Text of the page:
The signs that our civilization is in trouble are multiplying. During most of the 6,000 years since civilization began, we lived on the sustainable yield of the Earth's natural systems. In recent decades, however, humanity has overshot the level that those systems can sustain.
We are liquidating the Earth's natural assets to fuel our consumption. Half of us live in countries where water tables are falling and wells are going dry. Soil erosion exceeds soil formation on one-third of the world's cropland, draining the land of its fertility. The world's ever-growing herds of cattle, sheep, and goats are converting vast stretches of grassland to desert. Forests are shrinking by 13 million acres per year as we clear land for agriculture and cut trees for lumber and paper. Four-fifths of oceanic fisheries are being fished at capacity or over-fished and headed for collapse. In system after system, demand is overshooting supply.
For past civilizations, it was sometimes a single environmental trend that was primarily responsible for their decline. Sometimes it was multiple trends. For ancient Sumer, decline could be attributed to rising salt concentrations in the soil as a result of an environmental flaw in the design of their otherwise extraordinary irrigation system. After a point, the salts accumulating in the soil led to a decline in wheat yields. The Sumerians then shifted to barley, a more salt-tolerant crop, but eventually barley yields also began to decline. The collapse of the civilization followed.
Although we live in a highly urbanized, technologically advanced society, we are as dependent on the Earth's natural support systems as the Sumerians and Mayans were. If we continue with business as usual, civilizational collapse is no longer a matter of whether but when. We now have an economy that is destroying its natural support systems and has put us on a decline and collapse path. We are dangerously close to the edge. Among other actions, we need a worldwide effort to conserve soil, similar to the U.S. response to the Dust Bowl of the 1930s.
On March 20, 2010, a suffocating dust storm enveloped Beijing. The city's weather bureau took the unusual step of describing the air quality as hazardous, urging people to stay inside or to cover their faces when they were outdoors. Visibility was low, forcing motorists to drive with their lights on in daytime.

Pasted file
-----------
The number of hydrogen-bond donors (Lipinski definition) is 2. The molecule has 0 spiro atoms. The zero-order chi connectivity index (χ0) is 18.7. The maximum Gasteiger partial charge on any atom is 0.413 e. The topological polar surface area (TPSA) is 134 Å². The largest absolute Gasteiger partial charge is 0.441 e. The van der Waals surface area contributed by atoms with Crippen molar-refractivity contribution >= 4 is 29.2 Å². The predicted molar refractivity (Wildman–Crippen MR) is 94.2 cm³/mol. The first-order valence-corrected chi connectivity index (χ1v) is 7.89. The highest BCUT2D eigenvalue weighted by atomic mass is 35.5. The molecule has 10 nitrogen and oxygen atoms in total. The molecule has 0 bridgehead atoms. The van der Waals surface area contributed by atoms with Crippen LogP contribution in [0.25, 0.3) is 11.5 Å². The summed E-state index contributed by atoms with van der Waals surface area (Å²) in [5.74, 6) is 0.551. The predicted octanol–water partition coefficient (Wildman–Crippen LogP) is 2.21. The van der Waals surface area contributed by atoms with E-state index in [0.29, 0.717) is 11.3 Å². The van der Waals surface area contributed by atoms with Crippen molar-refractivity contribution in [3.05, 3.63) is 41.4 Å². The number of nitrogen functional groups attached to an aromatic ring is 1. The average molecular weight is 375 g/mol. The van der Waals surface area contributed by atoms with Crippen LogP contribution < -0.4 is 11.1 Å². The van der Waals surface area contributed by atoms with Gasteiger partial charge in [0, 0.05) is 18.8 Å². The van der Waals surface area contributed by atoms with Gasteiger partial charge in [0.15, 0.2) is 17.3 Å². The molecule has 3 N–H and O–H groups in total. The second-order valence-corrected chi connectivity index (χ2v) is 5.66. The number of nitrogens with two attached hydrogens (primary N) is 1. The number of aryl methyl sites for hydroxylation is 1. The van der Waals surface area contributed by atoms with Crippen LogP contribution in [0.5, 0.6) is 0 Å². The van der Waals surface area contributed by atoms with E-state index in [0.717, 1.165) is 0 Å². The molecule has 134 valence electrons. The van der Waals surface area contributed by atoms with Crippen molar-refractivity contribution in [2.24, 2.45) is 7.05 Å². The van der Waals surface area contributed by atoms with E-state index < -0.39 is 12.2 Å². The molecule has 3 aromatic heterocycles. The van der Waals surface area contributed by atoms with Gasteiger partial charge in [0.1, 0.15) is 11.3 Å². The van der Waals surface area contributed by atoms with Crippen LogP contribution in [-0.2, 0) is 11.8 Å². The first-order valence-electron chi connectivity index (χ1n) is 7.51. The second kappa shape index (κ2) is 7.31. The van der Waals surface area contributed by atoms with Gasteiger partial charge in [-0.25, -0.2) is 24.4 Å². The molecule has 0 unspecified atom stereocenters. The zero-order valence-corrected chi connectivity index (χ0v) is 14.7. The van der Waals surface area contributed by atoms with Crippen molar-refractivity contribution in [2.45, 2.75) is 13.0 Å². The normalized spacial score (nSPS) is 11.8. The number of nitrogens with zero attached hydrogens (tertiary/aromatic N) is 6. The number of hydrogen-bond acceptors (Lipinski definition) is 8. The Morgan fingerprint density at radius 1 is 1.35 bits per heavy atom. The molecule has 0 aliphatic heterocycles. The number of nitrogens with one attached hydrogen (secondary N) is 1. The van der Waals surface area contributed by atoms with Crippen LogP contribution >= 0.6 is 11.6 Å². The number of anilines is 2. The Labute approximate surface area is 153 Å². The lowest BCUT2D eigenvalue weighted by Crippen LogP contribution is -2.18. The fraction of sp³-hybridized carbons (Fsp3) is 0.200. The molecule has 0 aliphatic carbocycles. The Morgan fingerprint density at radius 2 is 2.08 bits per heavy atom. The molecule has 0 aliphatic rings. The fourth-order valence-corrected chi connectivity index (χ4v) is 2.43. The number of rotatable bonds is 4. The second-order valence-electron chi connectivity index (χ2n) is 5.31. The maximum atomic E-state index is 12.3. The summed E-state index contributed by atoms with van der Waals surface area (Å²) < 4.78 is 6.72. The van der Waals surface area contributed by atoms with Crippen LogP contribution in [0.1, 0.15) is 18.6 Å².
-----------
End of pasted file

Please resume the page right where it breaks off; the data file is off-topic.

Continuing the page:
Beijing was not the only area affected. This particular dust storm engulfed scores of cities in five provinces, directly affecting more than 250 million people. It was not an isolated incident. Every spring, residents of eastern Chinese cities, including Beijing and Tianjin, hunker down as the dust storms begin. Along with the difficulty in breathing and the stinging eyes, there is a constant struggle to keep dust out of homes and to clear doorways and sidewalks of dust and sand. The farmers and herders whose livelihoods are blowing away are paying an even higher price.
These annual dust storms affect not only China, but neighboring countries as well. The March 20 dust storm arrived in South Korea soon after leaving Beijing. It was described by the Korean Meteorological Administration as the worst dust storm on record. In a similar event in 2002, South Korea was engulfed by so much dust from China that people in Seoul were literally gasping for breath, reported Howard French for The New York Times. Schools were closed, airline flights were canceled, retail sales fell, and clinics were overrun with patients having difficulty breathing. Koreans have come to dread the arrival of what they call "the fifth season"--the dust storms of late winter and early spring.
While people living in China and South Korea are all too familiar with dust storms, the rest of the world typically learns about this fast-growing ecological catastrophe when the massive soil-laden storms leave the region. …